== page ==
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King Digital IPO draws scrutiny after high-profile gaming failures

Candy Crush maker eyes US$7.6b after other game firms fail to live up to promise

PUBLISHED : Wednesday, 26 March, 2014, 6:34am
UPDATED : Wednesday, 26 March, 2014, 6:34am

King Digital Entertainment's colourful Candy Crush Saga has gone viral on smartphones worldwide, but the company may struggle to replicate that enthusiasm with its US$7.6 billion initial public offering today.

The flotation will be closely watched in the US$17 billion mobile gaming industry, which is keen to emerge from the shadow of Zynga, which has lost half its value since its 2011 IPO valued it at US$8.9 billion.

While King has drawn plaudits for catching the mobile gaming wave with the most downloaded free app and becoming the top revenue producer of 2013 on Apple's app store, it relies on its marquee game for three-quarters of its revenue.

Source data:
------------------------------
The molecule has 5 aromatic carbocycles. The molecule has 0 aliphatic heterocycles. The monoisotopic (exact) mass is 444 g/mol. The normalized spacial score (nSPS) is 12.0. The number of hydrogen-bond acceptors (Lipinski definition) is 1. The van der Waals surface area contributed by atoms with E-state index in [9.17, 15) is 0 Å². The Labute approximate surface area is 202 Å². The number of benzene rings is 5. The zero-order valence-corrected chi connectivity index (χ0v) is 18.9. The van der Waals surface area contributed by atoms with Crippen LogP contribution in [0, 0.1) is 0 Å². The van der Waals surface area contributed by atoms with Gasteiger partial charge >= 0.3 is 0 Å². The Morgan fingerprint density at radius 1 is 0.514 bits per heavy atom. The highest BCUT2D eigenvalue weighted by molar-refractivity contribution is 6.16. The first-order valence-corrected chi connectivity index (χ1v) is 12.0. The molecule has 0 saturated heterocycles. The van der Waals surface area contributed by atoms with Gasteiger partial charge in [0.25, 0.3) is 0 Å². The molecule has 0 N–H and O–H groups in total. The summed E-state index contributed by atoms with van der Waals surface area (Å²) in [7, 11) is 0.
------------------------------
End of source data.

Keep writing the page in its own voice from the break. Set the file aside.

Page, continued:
"The red flag for this IPO is that King's revenues and fortunes are built on one game," said Michael Yoshikami, chief executive of Destination Wealth Management. "I would be inclined not to invest in stock like this."

When upstarts like King and Zynga go public with valuations approaching those of more established players in the technology space, "it's all about when (the tech bubble) is going to pop", Yoshikami said.

Even if King, which was founded in Sweden a decade ago, pulls off a strong debut, the real test will be the stock's future staying power.

King's debut on the Big Board will be closely watched by rivals like Kabam and Kixeye - known for strategy games like Kingdoms of Camelot and War Commander - which are expected to seek market listings or new financing.

Investors warn of the dangers of an industry where games like Draw Something, from Zynga's OMGPop studio that was shut down a year ago, can top the charts and then quickly fizzle. Such worries may have dissuaded others. Rovio, maker of the still-popular Angry Birds franchise, has yet to pursue an offering, for example.

While King's revenue soared more than 1,000 per cent last year from 2012, fourth-quarter revenue fell 3 per cent to US$602 million. King said it reflected "a decrease in Candy Crush Saga gross bookings", though gross bookings of other games rose.

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